Only four more posts to go – time for W movies! Now, my favourite W television show is, of course, The Wonder Years which I doubt a lot of younger people have seen and really should because of it’s time frame. However, the W films I chose were contenders with Willow, The Witches of Eastwick, Wuthering Heights (Tom Hardy as Heathcliff is so good), The Wizard of Oz (which I am going to assume everyone in the world has seen because it’s so, so good and students like Wicked so much) and my first runner up: Wayne’s World (Part time! Excellent!) But in the grand tradition of SNL and 80’s Brat Pack actors I give you two of the most important W films for Culture Month.
War Games: I chose this movie, not only for the Matthew Broderick / Ally Sheedy aspect, but for the new, cool emerging technology that pre-dated the Internet. Younger audiences don’t have a concept of a time when computers were new and mysterious so I think seeing this would be pretty eye-opening. I’m sure they’d laugh at this idea but considering that by 1983 we had already been sending people to space, it’s remarkable what little we still didn’t have as far as the modern technology we have today. Plus, the concept of the movie is pretty great. I mean, we’re still trying to figure Steve Jobs out, just as David is trying to figure out how Falken thought to begin playing the computer games he created. It’s been a while since I’ve seen this so I found a clip to share (and help learn German!) I don’t even think students now would understand why these computers aren’t using Windows 7. I also love how Jennifer is fascinated by the fact that the computer can talk. Wonder if Ally Sheedy has Siri now. Hhmm.
Joshua: Shall we play a game?
David Lightman: Oh!
Jennifer: [giggles] I think it missed him.
David Lightman: Yeah. Weird isn’t it?
David Lightman: [typing] Love to. How about Global Thermonuclear War?
Joshua: Wouldn’t you prefer a nice game of chess?
David Lightman: [typing] Later. Let’s play Global Thermonuclear War.
The Wedding Singer: Pretend the movie Jack and Jill never existed and Adam Sandler had just left SNL two years ago and put out Happy Gilmore a year later. When this movie came out, Sandler was still new to the movies. His creating an overly-emotional, mullet-wearing, wedding singer set in the 80s named Robbie, was the funniest thing ever. I still think a lot of it is pretty good even though I’ve seen it tons of times. I know Sandler is revered by kids on the Kids’ Choice Awards so more than likely anyone in their teens and twenties who hasn’t seen this would like it. (Especially since the 80s or still retro, or something, I think…) Anyway, the beauty of the film is Sandler’s dialogue and acting. Drew Barrymore was a perfect choice in casting for Julia and the whole romantic comedy was cute, different and funny without being overly gross, stupid or annoying. Plus, after seeing this, you will never hear songs like “You Spin Me Right Round” quite the same, again – just watch the opening credits. Ah, still love it! Also, not sure if everyone in their 20s and teens would get the importance of Billy Idol being in the film but I saw a student wearing a Siouxsie and the Banshees shirt the other day so while I hated the idea of kids not getting “our” music years ago, now I’m glad that it’s still living through to new generations. (I think I’m getting wiser in my years.)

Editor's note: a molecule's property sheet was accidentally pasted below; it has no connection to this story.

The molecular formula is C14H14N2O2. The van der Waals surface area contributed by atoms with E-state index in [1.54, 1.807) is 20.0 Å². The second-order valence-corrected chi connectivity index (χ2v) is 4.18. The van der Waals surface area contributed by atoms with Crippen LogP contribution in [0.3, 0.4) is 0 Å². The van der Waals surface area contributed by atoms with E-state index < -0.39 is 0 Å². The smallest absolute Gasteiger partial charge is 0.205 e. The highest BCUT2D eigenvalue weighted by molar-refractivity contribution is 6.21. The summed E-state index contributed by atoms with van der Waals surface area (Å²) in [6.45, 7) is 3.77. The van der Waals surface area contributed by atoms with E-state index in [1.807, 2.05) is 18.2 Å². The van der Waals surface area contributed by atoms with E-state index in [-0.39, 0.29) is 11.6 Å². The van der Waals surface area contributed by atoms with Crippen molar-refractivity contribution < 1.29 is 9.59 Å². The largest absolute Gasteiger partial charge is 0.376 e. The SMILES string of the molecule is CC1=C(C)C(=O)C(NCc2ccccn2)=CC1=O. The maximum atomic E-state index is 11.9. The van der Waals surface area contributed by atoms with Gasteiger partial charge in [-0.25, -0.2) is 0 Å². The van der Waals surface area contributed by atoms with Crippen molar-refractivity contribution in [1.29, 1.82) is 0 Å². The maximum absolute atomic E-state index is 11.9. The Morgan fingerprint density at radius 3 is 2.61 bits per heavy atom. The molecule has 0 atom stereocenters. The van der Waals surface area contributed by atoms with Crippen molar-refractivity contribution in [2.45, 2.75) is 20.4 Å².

Linda: I’ve been talking with my friends the last few days…
Robbie: Oh, boy, here it comes.
Linda: …and I think I’ve figured out what’s been bothering me. I’m not in love with Robbie, now. I’m in love with Robbie, six years ago. Robbie, the lead singer of Final Warning; I used to come watch you when you were in your silk shirt and Spandex pants, and you would sing into the microphone like you were David Lee Roth.
Robbie: I’ve still got the Spandex; I’ll put ’em on right now.
Linda: The point is, I woke up this morning and realized I’m about to get married to a wedding singer? I am never gonna leave Richfield!
Robbie: Why do you need to leave Richfield? We grew up here. All our friends are here; it’s the perfect place to raise a family.
Linda: Oh, yeah – sure! Living in your sister’s basement with five kids while you’re off every weekends doing wedding gigs at a whoppin’ sixty bucks a pop?
Robbie: Once again, things that could’ve been brought to my attention YESTERDAY!